United States v. Interstate Commerce Commission (337 U.S. 426)

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United States v. Interstate Commerce Commission (337 U.S. 426) by Hugo Black
United States v. Interstate Commerce Commission, 337 U.S. 426 (1949) is a decision of the Supreme Court of the United States addressing several issues, including the judicial standard of one party's inability to sue itself, the ability of the United States government specifically to sue federally affiliated departments, and the ability of courts to determine legislative intent. While this decision did not have many broad implications, it did offer a more "common-sense" understanding of determining what constitutes a justiciable controversy. — Excerpted from United States v. Interstate Commerce Commission on Wikipedia, the free encyclopedia.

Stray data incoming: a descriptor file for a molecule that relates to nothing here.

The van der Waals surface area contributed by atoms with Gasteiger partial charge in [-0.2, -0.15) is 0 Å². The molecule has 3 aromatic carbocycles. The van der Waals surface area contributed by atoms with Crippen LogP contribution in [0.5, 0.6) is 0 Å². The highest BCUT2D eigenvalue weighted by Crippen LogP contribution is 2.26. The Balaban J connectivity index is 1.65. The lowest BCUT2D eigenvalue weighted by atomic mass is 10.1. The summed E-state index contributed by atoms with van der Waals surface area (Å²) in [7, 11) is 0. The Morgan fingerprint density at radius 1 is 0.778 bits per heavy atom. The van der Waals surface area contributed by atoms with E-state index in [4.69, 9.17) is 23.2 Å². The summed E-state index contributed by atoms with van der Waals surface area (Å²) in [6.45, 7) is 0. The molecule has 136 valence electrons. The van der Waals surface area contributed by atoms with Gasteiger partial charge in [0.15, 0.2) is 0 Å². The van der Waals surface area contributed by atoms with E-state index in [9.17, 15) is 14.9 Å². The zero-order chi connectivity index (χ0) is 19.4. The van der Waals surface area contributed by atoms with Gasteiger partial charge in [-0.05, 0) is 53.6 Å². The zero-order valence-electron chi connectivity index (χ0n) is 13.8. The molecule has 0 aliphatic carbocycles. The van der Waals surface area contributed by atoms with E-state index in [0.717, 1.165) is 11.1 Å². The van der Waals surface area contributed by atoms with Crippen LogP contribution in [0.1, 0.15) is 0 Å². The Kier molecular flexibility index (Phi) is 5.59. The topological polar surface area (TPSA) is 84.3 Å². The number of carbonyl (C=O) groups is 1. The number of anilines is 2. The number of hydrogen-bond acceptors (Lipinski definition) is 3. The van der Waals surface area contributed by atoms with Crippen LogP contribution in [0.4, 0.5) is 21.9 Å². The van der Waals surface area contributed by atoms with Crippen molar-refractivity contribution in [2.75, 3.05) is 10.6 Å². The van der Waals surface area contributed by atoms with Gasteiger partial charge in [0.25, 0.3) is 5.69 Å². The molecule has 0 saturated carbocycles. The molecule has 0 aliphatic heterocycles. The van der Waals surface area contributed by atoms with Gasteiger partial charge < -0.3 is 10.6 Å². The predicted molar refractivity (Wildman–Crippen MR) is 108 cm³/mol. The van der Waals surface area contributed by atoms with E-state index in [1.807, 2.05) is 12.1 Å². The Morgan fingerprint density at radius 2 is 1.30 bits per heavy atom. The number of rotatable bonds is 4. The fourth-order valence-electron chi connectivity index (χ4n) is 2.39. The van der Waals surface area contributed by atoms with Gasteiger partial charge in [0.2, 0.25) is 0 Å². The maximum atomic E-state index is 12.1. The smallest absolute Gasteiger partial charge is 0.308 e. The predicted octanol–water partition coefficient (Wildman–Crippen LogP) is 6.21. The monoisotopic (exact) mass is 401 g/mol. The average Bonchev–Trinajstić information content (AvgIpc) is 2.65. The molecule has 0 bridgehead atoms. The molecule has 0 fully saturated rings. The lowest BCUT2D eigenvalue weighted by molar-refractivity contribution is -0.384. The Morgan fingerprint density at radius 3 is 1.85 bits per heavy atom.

Court Documents
Opinion of the Court
Dissenting Opinion

United States Supreme Court

337 U.S. 426


 Argued: March 2, 1949. --- Decided: June 20, 1949

Appeal from the United States District Court for the District of columbia.

Messrs. Stanley M. Silverberg and David O. Mathews, Washington, D.C., for appellant.

[Argument of Counsel from page 427 intentionally omitted]

Mr. Daniel W. Knowlton, Washington, D.C., for appellee Interstate Commerce Commission.

Mr. Windsor F. Cousins, Philadelphia, Pa., for appellees railroads, interveners.

Mr. Justice BLACK delivered the opinion of the Court.


This work is in the public domain in the United States because it is a work of the United States federal government (see 17 U.S.C. 105).